Reality TV shows no signs of slowing after four broadcast networks last week premiered six reality shows, all to smash ratings.
While each of the shows did well, the award for biggest buzz goes to Fox's Joe Millionaire. The show premiered to the biggest ratings in total viewers and adults 18-49 that Fox has seen on a Monday night in eight years. By the end of the hour, 20.2 million viewers had tuned in to watch construction worker Evan Marriott hand out pearl necklaces to the 12 lucky ladies he would like to get to know better.
Fox's Joe, who is supposedly trying to find his true love out of 20 women who think he's a millionaire, was all over the press last week as reporters tried to figure out if the poor guy masquerading as a rich guy was really a rich guy pretending to be poor, pretending to be rich. Whatever his financial status, Joe Millionaire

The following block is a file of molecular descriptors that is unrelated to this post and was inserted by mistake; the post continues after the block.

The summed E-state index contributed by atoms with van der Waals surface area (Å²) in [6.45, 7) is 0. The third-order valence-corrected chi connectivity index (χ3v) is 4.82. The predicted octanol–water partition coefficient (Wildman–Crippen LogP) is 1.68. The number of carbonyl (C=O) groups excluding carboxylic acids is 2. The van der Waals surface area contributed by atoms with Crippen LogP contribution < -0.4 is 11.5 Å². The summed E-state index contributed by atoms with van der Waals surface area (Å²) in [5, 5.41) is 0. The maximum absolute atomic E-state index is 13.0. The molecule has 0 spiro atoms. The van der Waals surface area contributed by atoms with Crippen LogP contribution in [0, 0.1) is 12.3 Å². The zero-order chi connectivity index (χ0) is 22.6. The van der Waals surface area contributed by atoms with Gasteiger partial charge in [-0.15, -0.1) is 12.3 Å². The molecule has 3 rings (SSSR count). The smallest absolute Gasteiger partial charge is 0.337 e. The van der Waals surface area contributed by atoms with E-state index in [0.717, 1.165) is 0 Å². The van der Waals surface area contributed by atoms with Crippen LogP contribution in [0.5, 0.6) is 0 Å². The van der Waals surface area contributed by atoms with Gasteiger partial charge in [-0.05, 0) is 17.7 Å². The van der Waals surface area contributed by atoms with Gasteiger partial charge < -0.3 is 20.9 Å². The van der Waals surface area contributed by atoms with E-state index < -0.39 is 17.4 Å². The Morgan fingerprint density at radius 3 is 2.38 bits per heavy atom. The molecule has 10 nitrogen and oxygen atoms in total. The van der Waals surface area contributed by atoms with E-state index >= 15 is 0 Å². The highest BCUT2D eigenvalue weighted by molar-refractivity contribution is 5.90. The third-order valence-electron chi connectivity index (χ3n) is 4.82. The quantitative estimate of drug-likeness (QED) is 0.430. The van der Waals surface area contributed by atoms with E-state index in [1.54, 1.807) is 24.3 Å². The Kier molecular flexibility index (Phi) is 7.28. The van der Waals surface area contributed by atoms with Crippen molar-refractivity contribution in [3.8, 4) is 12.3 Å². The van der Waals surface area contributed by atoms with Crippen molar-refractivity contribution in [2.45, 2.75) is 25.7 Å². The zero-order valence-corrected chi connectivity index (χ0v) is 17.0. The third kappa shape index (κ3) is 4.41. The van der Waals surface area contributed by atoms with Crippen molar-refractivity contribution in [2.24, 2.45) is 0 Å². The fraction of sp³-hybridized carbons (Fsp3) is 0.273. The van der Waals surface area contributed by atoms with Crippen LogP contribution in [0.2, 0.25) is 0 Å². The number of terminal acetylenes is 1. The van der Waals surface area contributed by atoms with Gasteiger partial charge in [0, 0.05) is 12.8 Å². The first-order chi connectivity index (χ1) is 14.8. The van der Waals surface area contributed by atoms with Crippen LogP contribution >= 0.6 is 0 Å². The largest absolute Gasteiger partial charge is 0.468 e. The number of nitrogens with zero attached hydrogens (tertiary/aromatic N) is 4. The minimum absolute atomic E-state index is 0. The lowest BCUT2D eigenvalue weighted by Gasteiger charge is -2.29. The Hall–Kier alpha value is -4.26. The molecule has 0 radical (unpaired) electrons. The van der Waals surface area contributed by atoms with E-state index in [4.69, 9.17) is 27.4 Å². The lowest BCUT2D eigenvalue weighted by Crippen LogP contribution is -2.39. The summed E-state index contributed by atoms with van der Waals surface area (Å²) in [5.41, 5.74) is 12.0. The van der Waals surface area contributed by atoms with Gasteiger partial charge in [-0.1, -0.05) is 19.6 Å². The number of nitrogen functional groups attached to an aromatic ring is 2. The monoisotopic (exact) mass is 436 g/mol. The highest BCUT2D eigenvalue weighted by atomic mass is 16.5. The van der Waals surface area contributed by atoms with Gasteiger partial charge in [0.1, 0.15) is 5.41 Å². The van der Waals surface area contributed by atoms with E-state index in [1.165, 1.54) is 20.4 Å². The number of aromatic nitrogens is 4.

broke the bank for Fox, which could use it after the network's scripted shows have struggled through the fall season.
"This show performed much bigger than my expectations," said Mike Darnell, executive vice president of alternative programming and specials for Fox. "I thought it was a good, clever concept and that people would come, but not like this. We've never had an audience come at this level and no other reality show has either."
The only problem with Joe Millionaire, admits Darnell, is that it's a concept that will only work once. "You'd have to cast it in Outer Mongolia or something," he said. "Today it feels like fully half the world's population knows about the show."
Now Fox will hold it breath to see if the second iteration of American Idol
will live up to the hype when it premieres on Jan. 21 and 22.
If it doesn't, Darnell has several ideas up his sleeve. Coming in the next three weeks is Man Vs. Beast